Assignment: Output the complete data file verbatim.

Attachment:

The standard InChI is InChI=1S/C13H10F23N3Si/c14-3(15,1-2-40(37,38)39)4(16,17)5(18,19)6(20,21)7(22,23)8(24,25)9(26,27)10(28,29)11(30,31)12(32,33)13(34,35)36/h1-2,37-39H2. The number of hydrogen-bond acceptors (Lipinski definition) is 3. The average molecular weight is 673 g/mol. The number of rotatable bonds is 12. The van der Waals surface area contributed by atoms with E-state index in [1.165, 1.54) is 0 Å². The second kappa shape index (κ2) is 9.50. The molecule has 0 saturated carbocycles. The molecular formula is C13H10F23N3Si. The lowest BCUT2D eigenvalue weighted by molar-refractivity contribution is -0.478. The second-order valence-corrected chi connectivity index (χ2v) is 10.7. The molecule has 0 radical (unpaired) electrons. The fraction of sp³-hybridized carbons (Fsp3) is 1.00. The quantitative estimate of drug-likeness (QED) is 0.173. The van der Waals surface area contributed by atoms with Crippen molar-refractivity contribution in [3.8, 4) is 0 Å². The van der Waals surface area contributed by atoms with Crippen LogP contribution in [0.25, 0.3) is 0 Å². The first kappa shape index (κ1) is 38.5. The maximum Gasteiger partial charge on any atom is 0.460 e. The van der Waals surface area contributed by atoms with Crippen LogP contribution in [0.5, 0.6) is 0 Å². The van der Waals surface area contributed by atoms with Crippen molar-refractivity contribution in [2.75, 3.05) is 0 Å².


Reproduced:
The standard InChI is InChI=1S/C13H10F23N3Si/c14-3(15,1-2-40(37,38)39)4(16,17)5(18,19)6(20,21)7(22,23)8(24,25)9(26,27)10(28,29)11(30,31)12(32,33)13(34,35)36/h1-2,37-39H2. The number of hydrogen-bond acceptors (Lipinski definition) is 3. The average molecular weight is 673 g/mol. The number of rotatable bonds is 12. The van der Waals surface area contributed by atoms with E-state index in [1.165, 1.54) is 0 Å². The second kappa shape index (κ2) is 9.50. The molecule has 0 saturated carbocycles. The molecular formula is C13H10F23N3Si. The lowest BCUT2D eigenvalue weighted by molar-refractivity contribution is -0.478. The second-order valence-corrected chi connectivity index (χ2v) is 10.7. The molecule has 0 radical (unpaired) electrons. The fraction of sp³-hybridized carbons (Fsp3) is 1.00. The quantitative estimate of drug-likeness (QED) is 0.173. The van der Waals surface area contributed by atoms with Crippen molar-refractivity contribution in [3.8, 4) is 0 Å². The van der Waals surface area contributed by atoms with Crippen LogP contribution in [0.25, 0.3) is 0 Å². The first kappa shape index (κ1) is 38.5. The maximum Gasteiger partial charge on any atom is 0.460 e. The van der Waals surface area contributed by atoms with Crippen LogP contribution in [0.5, 0.6) is 0 Å². The van der Waals surface area contributed by atoms with Crippen molar-refractivity contribution in [2.75, 3.05) is 0 Å².